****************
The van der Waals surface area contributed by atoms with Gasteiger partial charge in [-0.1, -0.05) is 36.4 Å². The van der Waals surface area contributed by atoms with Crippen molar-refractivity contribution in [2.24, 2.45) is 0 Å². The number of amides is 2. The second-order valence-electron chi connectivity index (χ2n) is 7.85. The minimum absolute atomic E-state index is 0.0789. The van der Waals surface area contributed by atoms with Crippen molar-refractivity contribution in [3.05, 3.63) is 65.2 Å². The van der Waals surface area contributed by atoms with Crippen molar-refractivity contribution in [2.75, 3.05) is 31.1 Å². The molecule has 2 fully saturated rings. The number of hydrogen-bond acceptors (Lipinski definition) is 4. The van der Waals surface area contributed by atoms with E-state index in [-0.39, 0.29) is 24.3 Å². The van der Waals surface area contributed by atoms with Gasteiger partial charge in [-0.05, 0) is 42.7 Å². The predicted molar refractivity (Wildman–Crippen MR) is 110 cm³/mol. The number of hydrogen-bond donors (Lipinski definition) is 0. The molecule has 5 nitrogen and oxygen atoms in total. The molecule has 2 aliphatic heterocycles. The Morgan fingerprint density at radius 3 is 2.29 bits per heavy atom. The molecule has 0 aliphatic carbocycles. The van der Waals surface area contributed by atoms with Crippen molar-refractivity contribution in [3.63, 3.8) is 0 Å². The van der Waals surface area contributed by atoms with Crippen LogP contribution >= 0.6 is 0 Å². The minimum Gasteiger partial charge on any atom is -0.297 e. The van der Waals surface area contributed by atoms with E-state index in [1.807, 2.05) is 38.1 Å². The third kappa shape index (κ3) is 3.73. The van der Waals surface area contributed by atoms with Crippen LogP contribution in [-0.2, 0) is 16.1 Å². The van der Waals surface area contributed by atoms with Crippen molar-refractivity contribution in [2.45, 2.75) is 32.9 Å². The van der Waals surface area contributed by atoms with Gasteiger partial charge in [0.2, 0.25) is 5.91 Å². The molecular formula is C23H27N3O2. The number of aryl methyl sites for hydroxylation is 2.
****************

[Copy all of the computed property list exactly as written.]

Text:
The van der Waals surface area contributed by atoms with Gasteiger partial charge in [-0.1, -0.05) is 36.4 Å². The van der Waals surface area contributed by atoms with Crippen molar-refractivity contribution in [2.24, 2.45) is 0 Å². The number of amides is 2. The second-order valence-electron chi connectivity index (χ2n) is 7.85. The minimum absolute atomic E-state index is 0.0789. The van der Waals surface area contributed by atoms with Crippen molar-refractivity contribution in [3.05, 3.63) is 65.2 Å². The van der Waals surface area contributed by atoms with Crippen molar-refractivity contribution in [2.75, 3.05) is 31.1 Å². The molecule has 2 fully saturated rings. The number of hydrogen-bond acceptors (Lipinski definition) is 4. The van der Waals surface area contributed by atoms with E-state index in [-0.39, 0.29) is 24.3 Å². The van der Waals surface area contributed by atoms with Gasteiger partial charge in [-0.05, 0) is 42.7 Å². The predicted molar refractivity (Wildman–Crippen MR) is 110 cm³/mol. The number of hydrogen-bond donors (Lipinski definition) is 0. The molecule has 5 nitrogen and oxygen atoms in total. The molecule has 2 aliphatic heterocycles. The Morgan fingerprint density at radius 3 is 2.29 bits per heavy atom. The molecule has 0 aliphatic carbocycles. The van der Waals surface area contributed by atoms with Crippen molar-refractivity contribution in [3.63, 3.8) is 0 Å². The van der Waals surface area contributed by atoms with Crippen LogP contribution >= 0.6 is 0 Å². The minimum Gasteiger partial charge on any atom is -0.297 e. The van der Waals surface area contributed by atoms with E-state index in [1.807, 2.05) is 38.1 Å². The third kappa shape index (κ3) is 3.73. The van der Waals surface area contributed by atoms with Crippen LogP contribution in [-0.2, 0) is 16.1 Å². The van der Waals surface area contributed by atoms with Crippen molar-refractivity contribution in [2.45, 2.75) is 32.9 Å². The van der Waals surface area contributed by atoms with Gasteiger partial charge in [0.2, 0.25) is 5.91 Å². The molecular formula is C23H27N3O2. The number of aryl methyl sites for hydroxylation is 2.